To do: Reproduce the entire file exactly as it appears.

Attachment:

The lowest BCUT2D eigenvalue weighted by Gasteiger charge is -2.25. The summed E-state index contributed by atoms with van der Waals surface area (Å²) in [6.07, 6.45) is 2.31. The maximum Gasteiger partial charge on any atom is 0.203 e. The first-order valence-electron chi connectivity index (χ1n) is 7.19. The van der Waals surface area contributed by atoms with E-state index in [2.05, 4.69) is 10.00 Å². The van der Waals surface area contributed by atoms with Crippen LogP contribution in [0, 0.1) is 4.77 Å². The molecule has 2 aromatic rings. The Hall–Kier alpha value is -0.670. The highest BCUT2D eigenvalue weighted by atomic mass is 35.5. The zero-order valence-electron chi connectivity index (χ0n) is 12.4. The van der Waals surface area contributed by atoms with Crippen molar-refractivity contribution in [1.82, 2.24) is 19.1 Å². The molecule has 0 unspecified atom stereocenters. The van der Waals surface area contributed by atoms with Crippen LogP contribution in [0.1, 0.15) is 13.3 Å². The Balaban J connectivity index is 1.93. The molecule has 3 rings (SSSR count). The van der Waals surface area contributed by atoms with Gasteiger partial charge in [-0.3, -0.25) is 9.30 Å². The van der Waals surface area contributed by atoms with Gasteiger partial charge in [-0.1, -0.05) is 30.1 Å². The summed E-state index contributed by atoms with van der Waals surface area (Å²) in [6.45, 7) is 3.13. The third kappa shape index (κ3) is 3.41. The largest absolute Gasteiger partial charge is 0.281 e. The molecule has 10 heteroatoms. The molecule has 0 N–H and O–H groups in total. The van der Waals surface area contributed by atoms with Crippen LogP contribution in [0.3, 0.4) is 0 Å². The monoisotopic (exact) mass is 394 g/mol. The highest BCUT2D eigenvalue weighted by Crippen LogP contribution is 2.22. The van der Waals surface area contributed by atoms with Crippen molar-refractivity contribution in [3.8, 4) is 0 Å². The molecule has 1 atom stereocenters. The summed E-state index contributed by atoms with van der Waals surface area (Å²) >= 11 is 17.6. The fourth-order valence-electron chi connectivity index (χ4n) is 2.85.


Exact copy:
The lowest BCUT2D eigenvalue weighted by Gasteiger charge is -2.25. The summed E-state index contributed by atoms with van der Waals surface area (Å²) in [6.07, 6.45) is 2.31. The maximum Gasteiger partial charge on any atom is 0.203 e. The first-order valence-electron chi connectivity index (χ1n) is 7.19. The van der Waals surface area contributed by atoms with E-state index in [2.05, 4.69) is 10.00 Å². The van der Waals surface area contributed by atoms with Crippen LogP contribution in [0, 0.1) is 4.77 Å². The molecule has 2 aromatic rings. The Hall–Kier alpha value is -0.670. The highest BCUT2D eigenvalue weighted by atomic mass is 35.5. The zero-order valence-electron chi connectivity index (χ0n) is 12.4. The van der Waals surface area contributed by atoms with Crippen molar-refractivity contribution in [1.82, 2.24) is 19.1 Å². The molecule has 0 unspecified atom stereocenters. The van der Waals surface area contributed by atoms with Crippen LogP contribution in [0.1, 0.15) is 13.3 Å². The Balaban J connectivity index is 1.93. The molecule has 3 rings (SSSR count). The van der Waals surface area contributed by atoms with Gasteiger partial charge in [-0.3, -0.25) is 9.30 Å². The van der Waals surface area contributed by atoms with Gasteiger partial charge in [-0.1, -0.05) is 30.1 Å². The summed E-state index contributed by atoms with van der Waals surface area (Å²) in [6.45, 7) is 3.13. The third kappa shape index (κ3) is 3.41. The largest absolute Gasteiger partial charge is 0.281 e. The molecule has 10 heteroatoms. The molecule has 0 N–H and O–H groups in total. The van der Waals surface area contributed by atoms with Crippen LogP contribution in [0.3, 0.4) is 0 Å². The monoisotopic (exact) mass is 394 g/mol. The highest BCUT2D eigenvalue weighted by Crippen LogP contribution is 2.22. The van der Waals surface area contributed by atoms with Crippen molar-refractivity contribution in [3.8, 4) is 0 Å². The molecule has 1 atom stereocenters. The summed E-state index contributed by atoms with van der Waals surface area (Å²) >= 11 is 17.6. The fourth-order valence-electron chi connectivity index (χ4n) is 2.85.